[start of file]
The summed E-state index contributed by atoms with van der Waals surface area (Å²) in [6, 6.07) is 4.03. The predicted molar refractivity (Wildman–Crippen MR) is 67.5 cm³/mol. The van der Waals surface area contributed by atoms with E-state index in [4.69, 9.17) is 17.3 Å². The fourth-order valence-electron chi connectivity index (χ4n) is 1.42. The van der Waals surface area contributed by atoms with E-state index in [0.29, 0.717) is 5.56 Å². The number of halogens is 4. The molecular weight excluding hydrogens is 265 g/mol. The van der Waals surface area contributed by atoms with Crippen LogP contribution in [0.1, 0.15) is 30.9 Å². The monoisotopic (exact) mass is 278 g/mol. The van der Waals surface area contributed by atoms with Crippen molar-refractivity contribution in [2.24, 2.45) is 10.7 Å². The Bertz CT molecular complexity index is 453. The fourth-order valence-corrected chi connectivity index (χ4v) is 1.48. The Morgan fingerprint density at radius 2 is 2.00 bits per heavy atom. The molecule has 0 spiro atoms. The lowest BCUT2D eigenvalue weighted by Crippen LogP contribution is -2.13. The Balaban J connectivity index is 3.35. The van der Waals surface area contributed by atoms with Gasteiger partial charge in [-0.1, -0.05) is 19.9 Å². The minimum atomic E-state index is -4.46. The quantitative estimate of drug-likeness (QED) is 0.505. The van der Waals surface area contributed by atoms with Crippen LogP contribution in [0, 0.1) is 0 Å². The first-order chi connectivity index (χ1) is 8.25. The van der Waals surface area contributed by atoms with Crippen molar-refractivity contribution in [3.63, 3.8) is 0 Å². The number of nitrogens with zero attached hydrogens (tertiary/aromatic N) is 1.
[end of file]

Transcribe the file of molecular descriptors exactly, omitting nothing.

The summed E-state index contributed by atoms with van der Waals surface area (Å²) in [6, 6.07) is 4.03. The predicted molar refractivity (Wildman–Crippen MR) is 67.5 cm³/mol. The van der Waals surface area contributed by atoms with E-state index in [4.69, 9.17) is 17.3 Å². The fourth-order valence-electron chi connectivity index (χ4n) is 1.42. The van der Waals surface area contributed by atoms with E-state index in [0.29, 0.717) is 5.56 Å². The number of halogens is 4. The molecular weight excluding hydrogens is 265 g/mol. The van der Waals surface area contributed by atoms with Crippen LogP contribution in [0.1, 0.15) is 30.9 Å². The monoisotopic (exact) mass is 278 g/mol. The van der Waals surface area contributed by atoms with Crippen molar-refractivity contribution in [2.24, 2.45) is 10.7 Å². The Bertz CT molecular complexity index is 453. The fourth-order valence-corrected chi connectivity index (χ4v) is 1.48. The Morgan fingerprint density at radius 2 is 2.00 bits per heavy atom. The molecule has 0 spiro atoms. The lowest BCUT2D eigenvalue weighted by Crippen LogP contribution is -2.13. The Balaban J connectivity index is 3.35. The van der Waals surface area contributed by atoms with Gasteiger partial charge in [-0.1, -0.05) is 19.9 Å². The minimum atomic E-state index is -4.46. The quantitative estimate of drug-likeness (QED) is 0.505. The van der Waals surface area contributed by atoms with Crippen LogP contribution in [0, 0.1) is 0 Å². The first-order chi connectivity index (χ1) is 8.25. The van der Waals surface area contributed by atoms with Crippen molar-refractivity contribution in [3.63, 3.8) is 0 Å². The number of nitrogens with zero attached hydrogens (tertiary/aromatic N) is 1.